Take care,


  4. October 23, 2014 / 7:34 am

    I feel for you, having fought similar battles for two family members over mental health issues – "we don't want to put in too much support because he used to function at such a high level" – and over dyslexia – "she has got a problem but it's doesn't look like dyslexia to me so I won't refer her for assessment."

    The system seems to be set up to prevent anyone getting the help they need, and you have to go on fighting Good luck.

    • December 17, 2014 / 9:44 am

      Thank you Stephanie I feel that this issue seems to resonate with so many people, the frustration you feel as a parent is so stressful. We have just heard that our daughter has been rejected from having a statement so in essence we are back to square one, not able to move her to a more suitable school. She was devastated to remain in the school she is in and it has been really hard to explain it to her. We have decided to get her extra lessons after school to help her achieve her goals, and concentrate more on her next step of college.

      The comments from the council that angered us the most were the fact that the statement was denied due to the fact they deemed her grades of an D average (the highest she can get doing 'Vocational Pathway' is a C) to be acceptable and therefore a statement was not needed. I had no idea that an autistic child's possible statement would be judged upon her academic performance!! How utterly ridiculous. Never mind that she has been relegated to classrooms full of disruptive, aggressive children that the school really doesn't know what to do with, and to top it all off she has also been excluded from P.E. as they deem her 'not able enough'.

      I have lost all my faith in the so called system and intend to concentrate all my efforts to helping her through the end of her school journey, and then if she needs to re-do any subjects she will do so in college, where I believe she will have access to more support. I will keep fighting for her at her school and hopefully the system will change for the better in the future, let's hope so for the sake of the hundreds of autistic children that struggle at school every day, my daughter is just one of the many.

  5. December 17, 2014 / 1:06 am

    my son with autism is 22 now & we have had to fit every step of the way, he wasnt diagnosed until he was 15 because we had to get him sectioned as he was very violent then he got diagnosed. its like the middle ages where things like autism are involved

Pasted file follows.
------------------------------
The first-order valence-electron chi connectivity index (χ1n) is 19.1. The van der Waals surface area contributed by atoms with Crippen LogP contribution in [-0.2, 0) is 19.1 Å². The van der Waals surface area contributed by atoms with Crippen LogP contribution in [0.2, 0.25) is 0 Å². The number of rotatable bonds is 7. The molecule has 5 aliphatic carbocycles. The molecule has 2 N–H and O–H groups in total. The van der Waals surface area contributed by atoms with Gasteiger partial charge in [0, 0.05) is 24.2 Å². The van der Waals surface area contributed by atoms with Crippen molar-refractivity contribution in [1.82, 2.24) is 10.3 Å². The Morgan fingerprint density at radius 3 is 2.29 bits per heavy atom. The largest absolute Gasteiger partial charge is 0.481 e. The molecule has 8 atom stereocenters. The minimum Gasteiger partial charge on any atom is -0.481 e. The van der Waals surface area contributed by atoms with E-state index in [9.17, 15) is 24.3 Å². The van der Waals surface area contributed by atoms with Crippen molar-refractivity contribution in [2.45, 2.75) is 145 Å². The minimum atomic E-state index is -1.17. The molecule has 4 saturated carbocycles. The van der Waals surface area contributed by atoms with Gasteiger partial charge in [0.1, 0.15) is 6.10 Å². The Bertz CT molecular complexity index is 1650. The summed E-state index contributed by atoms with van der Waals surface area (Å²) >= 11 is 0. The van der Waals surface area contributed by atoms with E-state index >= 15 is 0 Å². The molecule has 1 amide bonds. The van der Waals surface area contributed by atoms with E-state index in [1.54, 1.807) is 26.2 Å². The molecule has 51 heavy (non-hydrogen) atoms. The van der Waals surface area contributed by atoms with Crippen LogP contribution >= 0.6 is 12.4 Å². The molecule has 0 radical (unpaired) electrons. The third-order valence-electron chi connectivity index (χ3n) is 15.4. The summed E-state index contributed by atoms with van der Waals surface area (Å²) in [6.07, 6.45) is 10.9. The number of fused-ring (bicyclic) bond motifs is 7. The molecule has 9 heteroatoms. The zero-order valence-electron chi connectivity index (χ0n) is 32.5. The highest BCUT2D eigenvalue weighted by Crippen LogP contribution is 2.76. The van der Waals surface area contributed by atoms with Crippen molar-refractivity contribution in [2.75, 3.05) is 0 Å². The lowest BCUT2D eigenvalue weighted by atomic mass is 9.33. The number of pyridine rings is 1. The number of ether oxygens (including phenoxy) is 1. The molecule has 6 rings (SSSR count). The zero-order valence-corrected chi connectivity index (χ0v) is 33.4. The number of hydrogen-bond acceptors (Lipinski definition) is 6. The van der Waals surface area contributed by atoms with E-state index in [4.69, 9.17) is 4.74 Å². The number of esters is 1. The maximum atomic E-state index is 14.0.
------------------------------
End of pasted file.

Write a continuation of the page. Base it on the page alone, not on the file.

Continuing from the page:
• December 17, 2014 / 9:59 am

      Hi Caroline, it really feels like you have to constantly fight for every little tiny glimmer of support, and as you say it really is like they are stuck in the middle ages when it comes to any kind of help or support when it comes to Autism. Even with something simple such as our daughter's work experience has turned into a fiasco. No understanding has been offered to her with regards to the fact she is registered disabled and has autism, she has been admonished for not finding somewhere to work, without a thought to the fact she has to find the right place (not to noisy etc) that will have understanding and support of her disability. In contrast many of the children in her class who have behavioural issues have been given unlimited support during their search for work experience.

      It seems to be if you have behavioural issues or problems you hold a trump card to being noticed and receiving support (without any fight) along your educational journey. However if you have a disability which you have a diagnosis for, you have to fight at each step for any issue you come against. It is archaic as a system and I hear so many parents like myself experiencing the same treatment as we have with our daughter. I can only hope that it changes in the future.

    • January 3, 2015 / 6:05 pm

      My cousin's son was recently diagnosed with autism, I am going to show her your blog x

  6. September 2, 2015 / 1:39 pm

    Would just like to say that this resonated with me as we are having a similar experience. My daughters school refuse point blank to support an application for a statement. The school senco even said because my daughter is verbal it would not be considered thus pointless applying. My daughters school has an autism base but if i'm honest, they appear to have no clue how to take care of her and support her. They tend to treat her as a naughty child rather than a child with additional needs. I got in touch with CAMHS and my daughters psychologist laid the blame soley at the school's door. He stated the school should have her assesed by an educational psychologist as she has not seen one since she was in primary school. This cost would come out of the school budget, so thers another fight on our hands. Hope you got your situation sorted. I understand, the stress is immense

  7. September 27, 2016 / 6:48 pm

    I don’t have much advice to offer but I wanted to say that I am so sorry you’re going through this. There are way too many families with kids with autism who get neglected, unappreciated and abused and it’s unacceptable. You and your daughter deserve better.
    Stay strong.

    • Caroline
      September 29, 2016 / 8:32 am

      Thank you for your supportive comment Katy – it means a lot! 🙂